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Effects of Freezing Temperature and Water Activity on Microstructure, Color, and Protein Conformation of Freeze-Dried Bluefin Tuna (Thunnus orientalis)  [2015]

Harnkarnsujarit, Nathdanai Kawai, Kiyoshi Suzuki, Toru

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Freeze-drying of muscle foods including bluefin tuna (Thunnus orientalis) effectively restricted microbial growth and prolonged shelf life; however, microstructures and protein conformation changes possibly take place which contribute to functional and quality loss. This study aimed to investigate the effects of freezing and water sorption on microstructure, color, and conformation changes of protein in freeze-dried tuna. Tuna were frozen at various freezing temperatures prior to freeze-drying and stored at different awat 25 °C. X-ray computed tomography revealed microstructures of freeze-dried solids and reflected ice formation in parallel to the muscle fiber. Higher temperature freezing gave a slower nucleation and subsequent larger ice crystals formed, which enhanced aggregation of muscle fiber resulting in a thicker size but less integrity of fibrous structures. Water sorption induced structural changes of solids stored at above Tgin concurrent with the acceleration of browning which attributed to the increased molecular mobility. Attenuated total reflectance Fourier transform infrared spectroscopy indicated that freeze-dried tuna undergoing all freezing temperatures revealed a significant frequency shift and broadening of amide I band mainly associated with stretching vibrations of the C = O bond as awincreased. The increased intermolecular interaction via hydrogen bonding was found in high awsystems. The results indicated that a faster freezing incre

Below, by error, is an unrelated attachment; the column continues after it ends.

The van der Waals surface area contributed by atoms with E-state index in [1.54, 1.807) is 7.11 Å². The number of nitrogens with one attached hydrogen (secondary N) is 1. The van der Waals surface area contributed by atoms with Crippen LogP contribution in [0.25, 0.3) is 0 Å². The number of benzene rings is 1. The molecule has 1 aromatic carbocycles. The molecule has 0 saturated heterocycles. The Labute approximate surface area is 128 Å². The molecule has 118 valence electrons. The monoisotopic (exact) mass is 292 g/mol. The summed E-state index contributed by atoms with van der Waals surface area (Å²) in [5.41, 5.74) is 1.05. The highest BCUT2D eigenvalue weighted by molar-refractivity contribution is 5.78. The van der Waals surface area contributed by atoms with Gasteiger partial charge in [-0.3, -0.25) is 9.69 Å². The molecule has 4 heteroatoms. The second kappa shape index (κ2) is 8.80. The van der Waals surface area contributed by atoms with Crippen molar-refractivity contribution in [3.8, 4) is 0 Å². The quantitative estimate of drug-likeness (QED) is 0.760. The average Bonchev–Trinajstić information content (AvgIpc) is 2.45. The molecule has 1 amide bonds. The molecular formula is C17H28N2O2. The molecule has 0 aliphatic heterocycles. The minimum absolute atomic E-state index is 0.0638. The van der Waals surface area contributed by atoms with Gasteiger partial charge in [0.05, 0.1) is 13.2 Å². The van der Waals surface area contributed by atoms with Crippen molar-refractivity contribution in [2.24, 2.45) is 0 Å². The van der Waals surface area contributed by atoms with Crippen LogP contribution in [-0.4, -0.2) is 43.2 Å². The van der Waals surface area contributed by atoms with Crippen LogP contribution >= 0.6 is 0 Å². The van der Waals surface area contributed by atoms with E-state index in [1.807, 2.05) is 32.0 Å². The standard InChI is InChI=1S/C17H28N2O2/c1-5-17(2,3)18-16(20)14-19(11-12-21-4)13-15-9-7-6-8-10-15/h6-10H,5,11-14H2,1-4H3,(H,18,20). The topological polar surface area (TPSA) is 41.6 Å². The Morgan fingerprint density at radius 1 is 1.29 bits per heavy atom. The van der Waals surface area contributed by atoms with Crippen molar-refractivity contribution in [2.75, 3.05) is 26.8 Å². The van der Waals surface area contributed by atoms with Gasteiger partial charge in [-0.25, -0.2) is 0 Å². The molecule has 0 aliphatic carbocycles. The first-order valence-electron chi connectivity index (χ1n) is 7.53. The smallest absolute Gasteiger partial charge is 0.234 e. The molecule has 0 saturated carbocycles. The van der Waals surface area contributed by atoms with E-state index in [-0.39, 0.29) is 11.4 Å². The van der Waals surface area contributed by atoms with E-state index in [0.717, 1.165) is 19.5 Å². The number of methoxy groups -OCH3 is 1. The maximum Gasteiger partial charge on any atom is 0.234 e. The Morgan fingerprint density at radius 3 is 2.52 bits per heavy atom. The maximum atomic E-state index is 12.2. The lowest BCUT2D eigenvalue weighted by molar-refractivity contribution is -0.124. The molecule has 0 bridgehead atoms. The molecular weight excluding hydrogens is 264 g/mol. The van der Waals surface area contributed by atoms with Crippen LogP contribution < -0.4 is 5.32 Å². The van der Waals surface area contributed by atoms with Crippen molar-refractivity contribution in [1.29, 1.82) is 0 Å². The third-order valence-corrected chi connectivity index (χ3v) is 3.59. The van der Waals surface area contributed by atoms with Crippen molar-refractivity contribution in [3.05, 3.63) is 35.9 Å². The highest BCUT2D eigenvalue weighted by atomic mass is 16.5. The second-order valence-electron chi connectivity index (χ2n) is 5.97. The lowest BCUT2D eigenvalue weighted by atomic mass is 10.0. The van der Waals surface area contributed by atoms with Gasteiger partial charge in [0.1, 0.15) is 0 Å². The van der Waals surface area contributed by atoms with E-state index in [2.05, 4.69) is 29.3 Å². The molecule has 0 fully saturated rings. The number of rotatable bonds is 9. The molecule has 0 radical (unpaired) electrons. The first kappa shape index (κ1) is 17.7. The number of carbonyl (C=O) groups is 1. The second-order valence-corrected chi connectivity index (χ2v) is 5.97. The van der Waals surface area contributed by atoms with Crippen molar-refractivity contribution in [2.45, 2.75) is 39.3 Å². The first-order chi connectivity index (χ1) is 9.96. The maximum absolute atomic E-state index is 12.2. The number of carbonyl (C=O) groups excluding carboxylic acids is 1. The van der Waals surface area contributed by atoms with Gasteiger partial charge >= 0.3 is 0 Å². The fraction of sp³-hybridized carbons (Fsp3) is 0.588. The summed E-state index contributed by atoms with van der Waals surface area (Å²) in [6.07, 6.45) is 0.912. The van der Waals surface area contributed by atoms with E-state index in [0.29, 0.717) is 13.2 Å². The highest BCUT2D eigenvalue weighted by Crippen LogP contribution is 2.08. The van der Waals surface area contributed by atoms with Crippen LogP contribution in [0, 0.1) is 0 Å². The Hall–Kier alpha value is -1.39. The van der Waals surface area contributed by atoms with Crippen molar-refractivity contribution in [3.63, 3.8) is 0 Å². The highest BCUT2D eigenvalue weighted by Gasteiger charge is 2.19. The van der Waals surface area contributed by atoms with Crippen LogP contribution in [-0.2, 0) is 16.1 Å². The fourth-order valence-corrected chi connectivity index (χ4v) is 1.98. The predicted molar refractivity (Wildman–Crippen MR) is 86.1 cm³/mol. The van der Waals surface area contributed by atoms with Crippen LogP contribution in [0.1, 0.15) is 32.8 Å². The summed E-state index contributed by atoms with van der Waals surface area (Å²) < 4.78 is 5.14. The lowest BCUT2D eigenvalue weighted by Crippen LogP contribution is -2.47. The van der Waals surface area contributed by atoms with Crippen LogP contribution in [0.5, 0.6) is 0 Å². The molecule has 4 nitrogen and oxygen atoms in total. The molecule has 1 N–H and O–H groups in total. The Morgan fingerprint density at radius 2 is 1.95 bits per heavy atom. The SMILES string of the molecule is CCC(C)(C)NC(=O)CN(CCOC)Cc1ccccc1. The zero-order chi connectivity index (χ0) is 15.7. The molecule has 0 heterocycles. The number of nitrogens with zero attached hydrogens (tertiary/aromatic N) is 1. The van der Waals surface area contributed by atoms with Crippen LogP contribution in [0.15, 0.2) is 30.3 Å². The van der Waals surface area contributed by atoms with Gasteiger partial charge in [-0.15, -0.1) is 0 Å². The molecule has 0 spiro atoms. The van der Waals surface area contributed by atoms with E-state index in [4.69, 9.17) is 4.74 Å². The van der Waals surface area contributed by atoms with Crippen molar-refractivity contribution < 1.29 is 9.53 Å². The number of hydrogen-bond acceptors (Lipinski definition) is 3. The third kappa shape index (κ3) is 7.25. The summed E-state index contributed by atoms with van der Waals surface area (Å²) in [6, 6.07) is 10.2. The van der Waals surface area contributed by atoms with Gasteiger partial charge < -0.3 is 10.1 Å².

ased protein stability in freeze-dried tuna but accelerated browning induced by water sorption which increased molecular mobility of solids above Tg.

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Food and bioprocess technology

ISSN : 1935-5130

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